- The number and proportion of members from each of the designated diversity groups on the board of directors and among senior management.
While the CBCA diversity disclosure requirements do not apply to private corporations, directors of private corporations seeking investors (whether by way of private placement, venture capital, or private equity investment) or who are considering a sale transaction, including a going public transaction, should be equally mindful of the importance of establishing specific and measurable ESG goals and objectives in the management of the business. Increasing weight is also being placed on non-financial ESG factors in valuations and pricing multiples for private corporations as well as public corporations, and that trend is expected to continue.
Canadian companies from a variety of industries have begun setting targets and disclosing their progress with respect to these non-financial ESG factors. An example of where this is taking place includes companies’ disclosing their targets to become carbon neutral by a certain year and their annual progress to reach their goal. Canadian companies are also disclosing their use of internal diversity committees to implement diversity initiatives and training programs to foster acts of inclusion
In terms of a specific, real world example of how a company is navigating increased expectations with respect to diversity disclosure, the shareholders of TMX Group Limited, which owns the Toronto Stock Exchange, recently voted in favour of a board-supported proposal which would require its board of directors to disclose the company’s efforts regarding the company’s inclusion of Indigenous peoples. This represents the first time an Indigenous reconciliation or diversity proposal has ever been jointly endorsed by the board of directors and shareholders of a Canadian company. Specifically, TMX Group will now report on its work to develop policies regarding Indigenous employees and relationships with Indigenous communities, its work to review procurement from Indigenous-owned businesses, and its engagement with Indigenous organizations. The Shareholder Association for Research & Education (SHARE), a non-profit organization which assisted in the foregoing proposal, provided that TMX Group’s position illustrates that prioritizing and setting clear objectives related to reconciliation and Indigenous economic advancement is a best practice within the financial sector.
To achieve both gender and non-gender diversity targets, there is an increasing trend among corporations to create and establish diversity and inclusion committees of the board of directors, partner with female and BIPOC (black, Indigenous and people of color) organizations to seek out director candidates as part of the board recruitment process, develop diversity and training programs at all levels of the organization, offer leadership training to support the development and advancement of women, and amend executive compensation programs so that a material component of an executive’s remuneration is based on the corporation achieving its diversity targets that include both specific and measurable objectives.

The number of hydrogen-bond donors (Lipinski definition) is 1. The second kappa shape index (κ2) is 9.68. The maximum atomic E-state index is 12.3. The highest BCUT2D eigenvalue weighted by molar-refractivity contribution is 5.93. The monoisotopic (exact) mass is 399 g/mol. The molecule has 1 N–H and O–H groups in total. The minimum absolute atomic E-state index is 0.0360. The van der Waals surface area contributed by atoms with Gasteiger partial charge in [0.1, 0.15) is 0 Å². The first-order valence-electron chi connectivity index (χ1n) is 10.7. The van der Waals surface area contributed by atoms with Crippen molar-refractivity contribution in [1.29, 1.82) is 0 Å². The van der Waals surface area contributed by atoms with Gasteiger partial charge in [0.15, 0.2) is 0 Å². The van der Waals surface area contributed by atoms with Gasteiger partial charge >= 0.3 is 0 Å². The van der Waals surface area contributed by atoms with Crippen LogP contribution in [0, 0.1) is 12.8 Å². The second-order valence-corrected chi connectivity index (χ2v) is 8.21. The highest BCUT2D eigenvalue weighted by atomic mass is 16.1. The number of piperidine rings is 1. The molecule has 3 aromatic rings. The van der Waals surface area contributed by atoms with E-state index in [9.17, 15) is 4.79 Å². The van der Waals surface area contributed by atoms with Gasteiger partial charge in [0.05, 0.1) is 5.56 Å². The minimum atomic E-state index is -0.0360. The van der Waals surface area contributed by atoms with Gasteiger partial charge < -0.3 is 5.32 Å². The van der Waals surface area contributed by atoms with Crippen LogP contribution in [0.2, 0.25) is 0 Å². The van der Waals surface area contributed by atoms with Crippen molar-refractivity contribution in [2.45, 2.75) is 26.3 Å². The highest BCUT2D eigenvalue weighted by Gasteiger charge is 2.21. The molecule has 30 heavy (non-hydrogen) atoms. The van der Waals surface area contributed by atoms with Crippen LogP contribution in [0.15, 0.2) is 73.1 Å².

With increasingly greater value and scrutiny being placed on ESG disclosure and performance by shareholders, investors and other stakeholder groups, boards of directors that establish and publish written diversity policies, set specific diversity targets and timelines, regularly monitor and report on the results to the diversity targets, and tie a material percentage of executive compensation to the “S“ (social conscience) in ESG should evidence to these stakeholder groups that a transparent and accountable corporate governance structure has been established, which should, in turn, result in higher rankings than their competitors in the categories of governance, stewardship, and risk oversight and a sustainable competitive advantage in the long term.
 “Proxy Voting Guidelines for TSX-Listed Companies Benchmark Policy Recommendations” (19 November 2020) at 16, online (pdf): ISS <issgovernance.com/file/policy/active/americas/Canada-TSX-Voting-Guidelines.pdf>.
 “CSA Multilateral Staff Notice 58-312 Report on Sixth Staff Review of Disclosure Regarding Women on Boards and in Executive Officer Positions (10 March 2021) at 1, 7, online: Ontario Securities Commission <osc.ca/sites/default/files/2021-03/sn_20210310_58-312_staff-review-women-on-boards.pdf>.
 Canada Business Corporations Act, RSC 1985, c C-44, s 172.1; Canada Business Corporations Regulations, 2001, SOR/2001-512, s 72.2; Employment Equity Act, SC 1995, c 44, s 3; “Dentons 2020 proxy season update” (21 January 2020), online: Dentons <dentons.com/en/insights/alerts/2020/january/21/dentons-2020-proxy-season-update>.
 Canada Business Corporations Regulations, 2001, SOR/2001-512, s 72.2(4).
 “Press Release: TMX Group Limited shareholders vote in favour of company-supported shareholder proposal on Indigenous inclusion” (12 May 2021), online: SHARE <share.ca/press-release-tmx-vote-reconcilation/>; “TMX Group Announces Support of Amended Shareholder Proposal” (22 April 2021), online: TMX <tsx.com/news?id=827&year=2021>; “TMX management joins Canadian businesses committing to Indigenous economic empowerment” (22 April 2021), online: SHARE <share.ca/tmx-management-joins-canadian-businesses-committing-to-indigenous-economic-empowerment/?utm_source=rss&utm_medium=rss&utm_campaign=tmx-management-joins-canadian-businesses-committing-to-indigenous-economic-empowerment>